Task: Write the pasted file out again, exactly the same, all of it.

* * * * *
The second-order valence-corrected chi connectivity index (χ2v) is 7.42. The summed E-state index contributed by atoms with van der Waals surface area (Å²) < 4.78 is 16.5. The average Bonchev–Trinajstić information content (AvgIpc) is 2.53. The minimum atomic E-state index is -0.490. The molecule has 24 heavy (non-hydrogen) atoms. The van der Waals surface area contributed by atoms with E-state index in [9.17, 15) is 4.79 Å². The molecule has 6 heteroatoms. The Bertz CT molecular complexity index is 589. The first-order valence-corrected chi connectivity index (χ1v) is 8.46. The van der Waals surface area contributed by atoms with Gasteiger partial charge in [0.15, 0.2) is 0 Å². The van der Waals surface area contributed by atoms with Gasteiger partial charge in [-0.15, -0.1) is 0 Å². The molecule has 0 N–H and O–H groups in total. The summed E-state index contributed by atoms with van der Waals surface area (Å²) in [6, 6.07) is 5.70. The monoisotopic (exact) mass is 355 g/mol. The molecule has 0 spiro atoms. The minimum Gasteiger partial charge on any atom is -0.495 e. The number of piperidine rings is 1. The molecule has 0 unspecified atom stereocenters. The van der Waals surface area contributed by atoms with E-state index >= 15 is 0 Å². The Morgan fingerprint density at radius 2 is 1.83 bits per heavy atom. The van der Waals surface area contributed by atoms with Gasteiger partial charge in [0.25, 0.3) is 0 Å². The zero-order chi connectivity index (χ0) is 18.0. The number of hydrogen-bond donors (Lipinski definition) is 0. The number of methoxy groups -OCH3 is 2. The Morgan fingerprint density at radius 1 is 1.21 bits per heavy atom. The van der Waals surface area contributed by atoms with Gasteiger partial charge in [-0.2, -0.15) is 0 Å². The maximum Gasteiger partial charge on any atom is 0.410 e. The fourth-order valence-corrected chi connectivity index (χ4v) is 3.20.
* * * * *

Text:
The second-order valence-corrected chi connectivity index (χ2v) is 7.42. The summed E-state index contributed by atoms with van der Waals surface area (Å²) < 4.78 is 16.5. The average Bonchev–Trinajstić information content (AvgIpc) is 2.53. The minimum atomic E-state index is -0.490. The molecule has 24 heavy (non-hydrogen) atoms. The van der Waals surface area contributed by atoms with E-state index in [9.17, 15) is 4.79 Å². The molecule has 6 heteroatoms. The Bertz CT molecular complexity index is 589. The first-order valence-corrected chi connectivity index (χ1v) is 8.46. The van der Waals surface area contributed by atoms with Gasteiger partial charge in [0.15, 0.2) is 0 Å². The van der Waals surface area contributed by atoms with Gasteiger partial charge in [-0.15, -0.1) is 0 Å². The molecule has 0 N–H and O–H groups in total. The summed E-state index contributed by atoms with van der Waals surface area (Å²) in [6, 6.07) is 5.70. The monoisotopic (exact) mass is 355 g/mol. The molecule has 0 spiro atoms. The minimum Gasteiger partial charge on any atom is -0.495 e. The number of piperidine rings is 1. The molecule has 0 unspecified atom stereocenters. The van der Waals surface area contributed by atoms with E-state index >= 15 is 0 Å². The Morgan fingerprint density at radius 2 is 1.83 bits per heavy atom. The van der Waals surface area contributed by atoms with Gasteiger partial charge in [0.25, 0.3) is 0 Å². The zero-order chi connectivity index (χ0) is 18.0. The number of hydrogen-bond donors (Lipinski definition) is 0. The number of methoxy groups -OCH3 is 2. The Morgan fingerprint density at radius 1 is 1.21 bits per heavy atom. The van der Waals surface area contributed by atoms with Gasteiger partial charge in [-0.2, -0.15) is 0 Å². The maximum Gasteiger partial charge on any atom is 0.410 e. The fourth-order valence-corrected chi connectivity index (χ4v) is 3.20.